Thousands marched through Athens’ streets on Tuesday (6 December) to commemorate the 14th anniversary of the police shooting to death a teen boy. This incident triggered the worst riots in Greece for decades.
Parliament was the final stop on the annual march commemorating the death of Alexandros Grigoropoulos, 15, which ended at the Exarchia area where the unarmed boy was killed by a policeman. This gathering is a regular draw for anti-establishment protestors, but it was mostly peaceful.
Hooded protesters launched petrol bombs at police officers after the march. They then used teargas and flashbombs to attack the crowds. After the annual protests, violence broke out in Thessaloniki.
Many hundreds of students from Greece marched peacefully through central Athens earlier in the day.
Demonstrators shouted “Your hands off our corps!” Protesters also protested the shooting by police of a 16-year-old Roma boy on Monday. He is currently being treated at a hospital In Thessaloniki for head injuries.
According to police, the boy filled his truck with fuel and drove off from a petrol station. One officer was arrested after he was pursued by police.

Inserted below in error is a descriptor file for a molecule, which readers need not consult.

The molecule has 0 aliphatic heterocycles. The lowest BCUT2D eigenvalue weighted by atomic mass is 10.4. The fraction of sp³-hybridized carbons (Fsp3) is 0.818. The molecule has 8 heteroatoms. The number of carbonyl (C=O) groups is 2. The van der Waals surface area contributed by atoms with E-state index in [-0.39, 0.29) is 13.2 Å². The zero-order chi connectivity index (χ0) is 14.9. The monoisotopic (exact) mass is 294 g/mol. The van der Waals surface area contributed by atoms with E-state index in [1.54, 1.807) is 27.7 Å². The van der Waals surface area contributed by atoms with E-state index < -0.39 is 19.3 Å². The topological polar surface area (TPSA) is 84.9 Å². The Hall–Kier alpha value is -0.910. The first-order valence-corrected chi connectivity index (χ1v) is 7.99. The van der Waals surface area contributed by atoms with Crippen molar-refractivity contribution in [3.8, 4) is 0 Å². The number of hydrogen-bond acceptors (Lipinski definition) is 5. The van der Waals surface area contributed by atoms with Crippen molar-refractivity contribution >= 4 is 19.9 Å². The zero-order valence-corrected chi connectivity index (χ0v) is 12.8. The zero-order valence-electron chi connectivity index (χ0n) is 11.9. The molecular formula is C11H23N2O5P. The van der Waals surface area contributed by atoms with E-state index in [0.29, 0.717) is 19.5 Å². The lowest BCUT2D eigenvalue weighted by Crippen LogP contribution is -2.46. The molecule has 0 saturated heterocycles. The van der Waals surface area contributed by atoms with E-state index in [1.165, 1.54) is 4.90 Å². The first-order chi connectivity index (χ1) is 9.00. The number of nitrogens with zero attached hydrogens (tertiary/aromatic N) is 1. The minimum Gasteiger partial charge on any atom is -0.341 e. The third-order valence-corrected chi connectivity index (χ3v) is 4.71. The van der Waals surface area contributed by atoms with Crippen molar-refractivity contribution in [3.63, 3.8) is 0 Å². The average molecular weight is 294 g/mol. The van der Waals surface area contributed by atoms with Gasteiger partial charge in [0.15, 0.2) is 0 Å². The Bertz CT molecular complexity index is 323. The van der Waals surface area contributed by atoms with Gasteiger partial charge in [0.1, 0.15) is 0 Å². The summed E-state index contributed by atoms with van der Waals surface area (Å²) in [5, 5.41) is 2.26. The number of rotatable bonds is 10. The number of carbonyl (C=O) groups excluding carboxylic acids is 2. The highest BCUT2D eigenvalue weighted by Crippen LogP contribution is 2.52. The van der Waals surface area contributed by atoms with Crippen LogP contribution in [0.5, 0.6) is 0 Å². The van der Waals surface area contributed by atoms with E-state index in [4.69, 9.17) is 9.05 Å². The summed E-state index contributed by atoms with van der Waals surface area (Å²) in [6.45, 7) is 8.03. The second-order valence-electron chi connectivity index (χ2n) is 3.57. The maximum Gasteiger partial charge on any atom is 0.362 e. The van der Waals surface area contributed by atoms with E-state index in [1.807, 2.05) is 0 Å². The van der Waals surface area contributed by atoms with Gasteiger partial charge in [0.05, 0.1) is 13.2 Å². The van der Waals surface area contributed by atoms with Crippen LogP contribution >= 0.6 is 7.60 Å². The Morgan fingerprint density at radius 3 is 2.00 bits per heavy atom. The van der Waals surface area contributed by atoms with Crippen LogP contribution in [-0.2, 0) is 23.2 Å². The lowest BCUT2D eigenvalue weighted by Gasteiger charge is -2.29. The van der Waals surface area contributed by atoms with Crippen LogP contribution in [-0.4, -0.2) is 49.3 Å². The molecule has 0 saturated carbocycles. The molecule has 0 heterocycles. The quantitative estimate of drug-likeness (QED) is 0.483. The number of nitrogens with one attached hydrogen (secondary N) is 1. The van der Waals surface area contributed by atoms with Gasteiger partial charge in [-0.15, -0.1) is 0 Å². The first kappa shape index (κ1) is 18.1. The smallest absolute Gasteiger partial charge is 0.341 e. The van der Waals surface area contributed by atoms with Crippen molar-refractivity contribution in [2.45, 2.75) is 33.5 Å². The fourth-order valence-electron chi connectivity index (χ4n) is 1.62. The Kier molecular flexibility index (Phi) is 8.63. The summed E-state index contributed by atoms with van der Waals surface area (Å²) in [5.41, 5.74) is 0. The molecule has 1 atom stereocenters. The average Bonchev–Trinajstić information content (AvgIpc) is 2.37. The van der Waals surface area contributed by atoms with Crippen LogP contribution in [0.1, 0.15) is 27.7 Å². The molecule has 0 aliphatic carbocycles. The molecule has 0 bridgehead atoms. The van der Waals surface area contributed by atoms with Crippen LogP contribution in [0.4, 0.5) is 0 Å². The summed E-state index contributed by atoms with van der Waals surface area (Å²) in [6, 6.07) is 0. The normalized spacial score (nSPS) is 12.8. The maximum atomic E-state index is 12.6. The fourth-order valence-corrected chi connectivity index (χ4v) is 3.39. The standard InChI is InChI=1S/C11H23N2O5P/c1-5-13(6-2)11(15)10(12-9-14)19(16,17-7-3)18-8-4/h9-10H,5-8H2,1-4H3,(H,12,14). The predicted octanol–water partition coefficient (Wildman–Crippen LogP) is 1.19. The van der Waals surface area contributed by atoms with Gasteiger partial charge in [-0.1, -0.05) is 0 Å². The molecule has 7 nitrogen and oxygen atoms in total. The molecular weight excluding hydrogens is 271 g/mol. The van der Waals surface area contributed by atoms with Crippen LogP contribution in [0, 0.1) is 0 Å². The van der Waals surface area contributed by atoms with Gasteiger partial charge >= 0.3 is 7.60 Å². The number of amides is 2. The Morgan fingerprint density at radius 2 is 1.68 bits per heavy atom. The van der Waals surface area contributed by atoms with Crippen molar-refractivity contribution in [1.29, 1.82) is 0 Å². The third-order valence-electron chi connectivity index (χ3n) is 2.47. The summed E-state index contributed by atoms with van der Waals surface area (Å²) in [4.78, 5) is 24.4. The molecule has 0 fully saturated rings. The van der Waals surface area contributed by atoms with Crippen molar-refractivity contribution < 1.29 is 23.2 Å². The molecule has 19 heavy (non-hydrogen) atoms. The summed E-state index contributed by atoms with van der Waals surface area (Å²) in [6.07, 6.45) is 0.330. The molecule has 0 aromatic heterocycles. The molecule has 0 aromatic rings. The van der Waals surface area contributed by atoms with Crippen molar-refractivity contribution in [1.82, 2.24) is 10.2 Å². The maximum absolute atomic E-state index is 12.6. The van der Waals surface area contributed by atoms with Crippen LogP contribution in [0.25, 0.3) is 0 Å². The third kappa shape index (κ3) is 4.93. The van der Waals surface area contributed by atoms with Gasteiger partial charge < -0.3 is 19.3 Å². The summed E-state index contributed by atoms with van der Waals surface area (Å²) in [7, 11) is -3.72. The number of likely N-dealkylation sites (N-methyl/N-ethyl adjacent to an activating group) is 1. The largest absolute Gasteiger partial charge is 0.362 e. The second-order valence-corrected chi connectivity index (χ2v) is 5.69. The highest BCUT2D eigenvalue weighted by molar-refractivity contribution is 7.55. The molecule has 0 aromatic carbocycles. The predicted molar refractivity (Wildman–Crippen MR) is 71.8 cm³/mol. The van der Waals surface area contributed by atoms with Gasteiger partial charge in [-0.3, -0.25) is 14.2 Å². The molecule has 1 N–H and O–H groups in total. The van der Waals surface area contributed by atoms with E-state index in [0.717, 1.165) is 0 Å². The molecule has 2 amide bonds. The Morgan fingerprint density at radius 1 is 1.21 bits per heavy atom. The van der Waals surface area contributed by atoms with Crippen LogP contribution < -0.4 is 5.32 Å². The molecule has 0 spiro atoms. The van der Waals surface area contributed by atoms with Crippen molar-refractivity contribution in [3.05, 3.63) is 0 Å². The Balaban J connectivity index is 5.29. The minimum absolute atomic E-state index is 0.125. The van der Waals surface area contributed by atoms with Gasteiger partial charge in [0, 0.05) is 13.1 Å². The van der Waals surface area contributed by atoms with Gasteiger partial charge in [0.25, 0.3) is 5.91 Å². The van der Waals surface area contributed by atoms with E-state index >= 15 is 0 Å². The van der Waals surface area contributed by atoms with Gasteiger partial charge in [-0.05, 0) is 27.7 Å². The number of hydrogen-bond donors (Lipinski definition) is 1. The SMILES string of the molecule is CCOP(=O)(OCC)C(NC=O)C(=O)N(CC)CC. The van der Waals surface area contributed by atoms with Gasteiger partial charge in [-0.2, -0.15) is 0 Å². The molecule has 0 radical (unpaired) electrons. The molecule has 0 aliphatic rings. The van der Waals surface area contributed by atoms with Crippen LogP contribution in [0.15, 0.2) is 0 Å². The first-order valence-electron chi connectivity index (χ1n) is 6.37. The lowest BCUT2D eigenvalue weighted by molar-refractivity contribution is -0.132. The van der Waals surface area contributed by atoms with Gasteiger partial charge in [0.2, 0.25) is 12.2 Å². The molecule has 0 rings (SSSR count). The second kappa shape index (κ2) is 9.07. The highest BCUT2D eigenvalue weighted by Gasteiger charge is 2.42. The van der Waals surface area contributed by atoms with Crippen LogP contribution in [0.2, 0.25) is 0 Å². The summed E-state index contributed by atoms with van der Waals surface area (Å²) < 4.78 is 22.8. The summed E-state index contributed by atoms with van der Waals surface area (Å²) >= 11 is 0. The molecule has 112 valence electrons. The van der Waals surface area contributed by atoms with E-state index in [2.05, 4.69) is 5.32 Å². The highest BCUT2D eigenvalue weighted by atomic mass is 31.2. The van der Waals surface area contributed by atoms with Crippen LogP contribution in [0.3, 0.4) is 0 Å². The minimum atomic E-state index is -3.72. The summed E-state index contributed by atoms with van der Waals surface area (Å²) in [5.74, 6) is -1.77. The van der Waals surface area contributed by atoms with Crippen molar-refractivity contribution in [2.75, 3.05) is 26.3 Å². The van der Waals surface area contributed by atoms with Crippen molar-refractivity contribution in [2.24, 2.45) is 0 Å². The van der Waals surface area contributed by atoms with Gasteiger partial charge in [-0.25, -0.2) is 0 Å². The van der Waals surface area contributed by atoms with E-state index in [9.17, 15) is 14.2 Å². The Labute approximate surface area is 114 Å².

This incident has sparked protests from Roma groups in both cities as well as clashes between police officers and protesters.
More than 4,000 officers were deployed in central Athens on Tuesday. In full riot gear, some formed cordons in front of parliament and central Athens businesses. The city was watched by a police helicopter.
On 6 December 2008, just hours after Grigoropoulos had been shot, thousands marched through Athens torching cars, looting windows and smashing window stores. The police officer was sentenced two years later to life imprisonment, but was later freed by an Appeal court.
The 2008 riots were also fuelled anger about unemployment and economic hardship as a prelude for Greece’s decade-long, debt-laden debt crisis. They lasted weeks.
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